No Business

Our interactions with art, especially process and concept, are often fleeting. In a world where what we see and experience is driven by want and immediacy, No Business Magazine encourages readers to slow down while exploring stories of artists and art-making.

Issue 1: Identity
Issue 2: Power Colors

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Interview with Daniel Mung
Photographs by Daniel Mung

In the current landscape where “assimilation” in regards tominority communities is misconstrued by certain groups as a singular American culture, it’s been enlightening to see howthe Zomi community is establishing a sense of place for itspeople. Seattle-based photographer Daniel Mung spent six months in Tulsa with this refugee community, capturing moments from their everyday lives.
Daniel Mung finds his ancestral roots in the now largely displaced population of the Zomi people. Mung’s family built their home in northeast India, with minimal links to their Burmese Zomi heritage. He attended school and worked across the Indian subcontinent, absorbing the diversity of the cities he lived in. “I didn’t speak the [Zomi] language, but grew to learn it. I didn’t have friends from my community while growing up, so this [project] was a weird way to be reintroduced to the culture,” he said.

The Zomi people originally inhabited western parts of Burma (Chin State, Myanmar), but after an ethnic strife they emigrated to India, Malaysia and Thailand. Many were driven out of Myanmar because of their ethnic minority identity and culture — mostly Christian, with a different language and cultural practice from the Burmese majority. In 2007, there was a large influx of Burmese Zomi people to the US under a UNHRC rehabilitation program, with majority of them settling in Tulsa, Oklahoma. The Zomi population in Tulsa is now around 6,000 strong, making it the largest Zomi community in America.

Mung began his photo journey capturing the diverse small communities in India while working for an international aid agency. After working for several years, he enrolled for the masters program in photojournalism at The University of Missouri. For his thesis, he lived in ‘Zomi Town’ Tulsa for half a year, which resulted in his photo series — Land of Milk and Honey

“It’s been quite a journey for me. And, this seemed like a story only I could tell.”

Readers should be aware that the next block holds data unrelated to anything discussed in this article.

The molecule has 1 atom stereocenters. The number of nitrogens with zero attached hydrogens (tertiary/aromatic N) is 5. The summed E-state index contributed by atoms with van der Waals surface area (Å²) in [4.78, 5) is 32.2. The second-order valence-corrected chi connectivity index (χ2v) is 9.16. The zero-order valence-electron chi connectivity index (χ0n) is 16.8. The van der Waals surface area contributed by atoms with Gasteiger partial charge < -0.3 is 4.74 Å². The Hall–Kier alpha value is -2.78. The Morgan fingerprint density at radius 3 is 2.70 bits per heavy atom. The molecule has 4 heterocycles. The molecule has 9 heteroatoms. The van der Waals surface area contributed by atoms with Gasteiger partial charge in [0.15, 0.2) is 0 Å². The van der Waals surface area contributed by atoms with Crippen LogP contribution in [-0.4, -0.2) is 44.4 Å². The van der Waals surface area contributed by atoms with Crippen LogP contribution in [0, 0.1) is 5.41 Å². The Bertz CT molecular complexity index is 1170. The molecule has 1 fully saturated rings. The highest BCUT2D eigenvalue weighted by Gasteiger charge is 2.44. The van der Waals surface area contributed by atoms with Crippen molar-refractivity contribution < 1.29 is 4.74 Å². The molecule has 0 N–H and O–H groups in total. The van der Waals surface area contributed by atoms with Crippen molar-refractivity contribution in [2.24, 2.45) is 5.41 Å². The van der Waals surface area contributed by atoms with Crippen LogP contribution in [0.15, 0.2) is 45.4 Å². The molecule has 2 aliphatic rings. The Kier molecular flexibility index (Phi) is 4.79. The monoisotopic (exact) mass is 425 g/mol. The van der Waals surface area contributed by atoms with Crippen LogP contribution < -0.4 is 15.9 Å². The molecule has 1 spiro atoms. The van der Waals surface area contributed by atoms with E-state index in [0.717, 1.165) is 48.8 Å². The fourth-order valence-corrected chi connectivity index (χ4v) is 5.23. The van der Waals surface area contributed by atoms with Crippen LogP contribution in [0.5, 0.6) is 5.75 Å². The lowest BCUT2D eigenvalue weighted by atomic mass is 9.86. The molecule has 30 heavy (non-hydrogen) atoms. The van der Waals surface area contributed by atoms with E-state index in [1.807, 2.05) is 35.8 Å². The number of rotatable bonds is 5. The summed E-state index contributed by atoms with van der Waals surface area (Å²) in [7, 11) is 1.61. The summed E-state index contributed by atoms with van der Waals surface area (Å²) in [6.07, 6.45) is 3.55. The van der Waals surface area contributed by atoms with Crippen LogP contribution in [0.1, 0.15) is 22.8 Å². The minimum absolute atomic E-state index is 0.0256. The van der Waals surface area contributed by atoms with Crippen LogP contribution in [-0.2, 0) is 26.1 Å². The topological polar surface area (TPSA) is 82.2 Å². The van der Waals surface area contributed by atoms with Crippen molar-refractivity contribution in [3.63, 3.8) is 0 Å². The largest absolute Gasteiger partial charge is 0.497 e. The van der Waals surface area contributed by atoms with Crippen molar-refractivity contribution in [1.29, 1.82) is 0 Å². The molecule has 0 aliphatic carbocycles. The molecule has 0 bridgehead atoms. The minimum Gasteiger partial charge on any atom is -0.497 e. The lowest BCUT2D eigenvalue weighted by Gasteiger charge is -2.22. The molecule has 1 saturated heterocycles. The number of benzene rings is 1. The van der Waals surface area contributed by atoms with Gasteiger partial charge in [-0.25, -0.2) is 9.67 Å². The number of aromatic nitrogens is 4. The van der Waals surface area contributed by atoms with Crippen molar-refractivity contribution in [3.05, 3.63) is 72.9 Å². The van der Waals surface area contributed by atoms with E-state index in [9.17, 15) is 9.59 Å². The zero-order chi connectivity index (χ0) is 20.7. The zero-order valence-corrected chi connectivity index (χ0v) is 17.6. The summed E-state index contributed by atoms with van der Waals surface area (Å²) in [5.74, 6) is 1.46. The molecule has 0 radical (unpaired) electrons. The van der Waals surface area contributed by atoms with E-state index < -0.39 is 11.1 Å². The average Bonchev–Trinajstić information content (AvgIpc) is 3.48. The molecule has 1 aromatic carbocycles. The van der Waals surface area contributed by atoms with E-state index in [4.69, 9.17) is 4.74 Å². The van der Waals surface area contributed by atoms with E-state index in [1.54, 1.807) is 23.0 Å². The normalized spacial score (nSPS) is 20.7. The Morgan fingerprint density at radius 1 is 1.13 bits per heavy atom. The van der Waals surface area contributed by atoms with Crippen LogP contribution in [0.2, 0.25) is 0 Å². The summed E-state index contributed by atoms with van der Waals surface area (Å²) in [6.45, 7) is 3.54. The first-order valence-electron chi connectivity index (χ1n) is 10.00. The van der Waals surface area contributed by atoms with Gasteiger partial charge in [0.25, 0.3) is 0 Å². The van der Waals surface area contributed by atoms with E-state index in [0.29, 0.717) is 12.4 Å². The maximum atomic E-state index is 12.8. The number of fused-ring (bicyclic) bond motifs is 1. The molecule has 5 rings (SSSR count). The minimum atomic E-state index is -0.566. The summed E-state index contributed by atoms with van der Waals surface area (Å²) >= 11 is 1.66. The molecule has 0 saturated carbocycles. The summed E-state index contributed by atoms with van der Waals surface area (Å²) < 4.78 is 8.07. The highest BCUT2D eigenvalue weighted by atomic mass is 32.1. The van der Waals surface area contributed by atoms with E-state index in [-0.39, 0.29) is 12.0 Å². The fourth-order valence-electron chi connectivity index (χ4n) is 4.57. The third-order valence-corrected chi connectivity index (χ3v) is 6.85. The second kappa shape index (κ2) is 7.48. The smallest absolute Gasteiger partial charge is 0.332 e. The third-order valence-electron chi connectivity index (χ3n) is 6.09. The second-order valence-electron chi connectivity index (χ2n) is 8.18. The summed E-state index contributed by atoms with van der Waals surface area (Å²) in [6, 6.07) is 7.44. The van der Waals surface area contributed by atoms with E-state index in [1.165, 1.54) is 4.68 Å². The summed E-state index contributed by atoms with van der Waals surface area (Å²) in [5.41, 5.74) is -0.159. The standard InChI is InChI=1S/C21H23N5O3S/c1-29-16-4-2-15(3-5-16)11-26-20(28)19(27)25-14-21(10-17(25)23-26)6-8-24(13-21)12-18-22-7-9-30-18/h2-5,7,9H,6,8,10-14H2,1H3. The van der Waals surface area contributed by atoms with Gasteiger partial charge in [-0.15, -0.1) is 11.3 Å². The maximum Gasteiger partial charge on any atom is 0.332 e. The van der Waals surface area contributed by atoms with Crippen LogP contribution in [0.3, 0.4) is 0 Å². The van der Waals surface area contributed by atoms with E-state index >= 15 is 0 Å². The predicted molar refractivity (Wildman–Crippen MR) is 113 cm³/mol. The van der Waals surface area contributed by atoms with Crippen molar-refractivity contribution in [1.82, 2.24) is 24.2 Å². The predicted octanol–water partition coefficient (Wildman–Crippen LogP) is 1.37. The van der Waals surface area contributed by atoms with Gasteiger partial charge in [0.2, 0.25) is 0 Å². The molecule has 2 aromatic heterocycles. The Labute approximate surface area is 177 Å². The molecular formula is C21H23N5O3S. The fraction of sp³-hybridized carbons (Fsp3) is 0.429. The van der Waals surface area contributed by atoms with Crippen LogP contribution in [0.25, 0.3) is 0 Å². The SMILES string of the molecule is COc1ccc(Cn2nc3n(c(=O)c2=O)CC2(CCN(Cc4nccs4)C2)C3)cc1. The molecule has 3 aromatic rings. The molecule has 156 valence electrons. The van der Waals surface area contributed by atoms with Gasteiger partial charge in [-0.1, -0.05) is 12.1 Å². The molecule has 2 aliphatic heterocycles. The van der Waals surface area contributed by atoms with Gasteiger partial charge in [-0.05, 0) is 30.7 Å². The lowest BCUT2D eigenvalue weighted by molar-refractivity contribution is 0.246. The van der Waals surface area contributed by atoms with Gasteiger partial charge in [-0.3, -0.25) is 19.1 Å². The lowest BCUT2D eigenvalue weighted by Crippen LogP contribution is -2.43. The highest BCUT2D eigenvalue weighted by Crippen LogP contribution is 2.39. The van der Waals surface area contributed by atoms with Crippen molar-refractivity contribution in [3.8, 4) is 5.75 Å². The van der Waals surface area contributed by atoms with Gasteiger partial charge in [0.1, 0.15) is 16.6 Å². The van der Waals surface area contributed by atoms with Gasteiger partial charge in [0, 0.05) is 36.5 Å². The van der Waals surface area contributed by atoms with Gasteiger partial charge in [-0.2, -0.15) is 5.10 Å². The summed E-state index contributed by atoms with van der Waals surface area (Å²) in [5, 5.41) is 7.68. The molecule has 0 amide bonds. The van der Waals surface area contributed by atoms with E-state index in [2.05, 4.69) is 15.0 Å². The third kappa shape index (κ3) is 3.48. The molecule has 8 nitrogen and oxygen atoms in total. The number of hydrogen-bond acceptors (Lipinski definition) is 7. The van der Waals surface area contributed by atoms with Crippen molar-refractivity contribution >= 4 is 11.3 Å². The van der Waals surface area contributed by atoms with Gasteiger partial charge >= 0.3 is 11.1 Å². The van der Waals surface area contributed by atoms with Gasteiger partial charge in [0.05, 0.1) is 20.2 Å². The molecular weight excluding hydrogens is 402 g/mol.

With strong cultural ties to Christianity, the Zomi have established 15 churches for theircommunity in Tulsa. “These churches have been a place of catharsis and emotional release for the Zomi people [after all they have struggled through],” said Daniel Mung. They are also places for Zomi children to learn their language and history.

June 28, 2018: Cing Tawi Lun, 5, kisses her one-year-old brother Nang Lian Khai, before going to sleep. Thang Khan Kim, 3, plays with toys before sleeping in his section of the family bed surrounded by red pillows. In a lot of Zomi houses, one can find colorfulfloral-patterned bedcovers ordered from India and Myanmar.

September 9, 2018: Thang Za Cing lies down during the worship service at Full Life Gospel Church, Tulsa. “Singing and dancing in church is medicinal for me. Both spirituallyand physically. It gives me the strength to forgive others and pray for them,” said Cing.

July 18, 2018: Zomi dialect material at a summer class in Myanmar Zomi Baptist Convention.The church started teaching “Zo lai” since the summer of 2008. Majority of the Zomi churches teach second-generation children how to read, speak and write in Zomi dialect during summer breaks.

The first group of Burmese Zomi asylum-seekers moved to Tulsa as theology students at the Oral Roberts University. Aside from being able to freely practice their religion and culture, Tulsa became an easy destination for Zomi refugees because of a lower cost of living and fair employment opportunities.

Land of Milk and Honey is a testament to the resilience of the Burmese Zomi people in the face of global migration and the strong kinship they share within the community. The project examines the Zomi diaspora as a multifaceted people with everyday longings, concerns, joy and nostalgia for the past. It celebrates the entrepreneurial spirit, rituals and faith of the Zomis in Tulsa.

Daniel Mung is a documentary photographer based in Seattle, WA.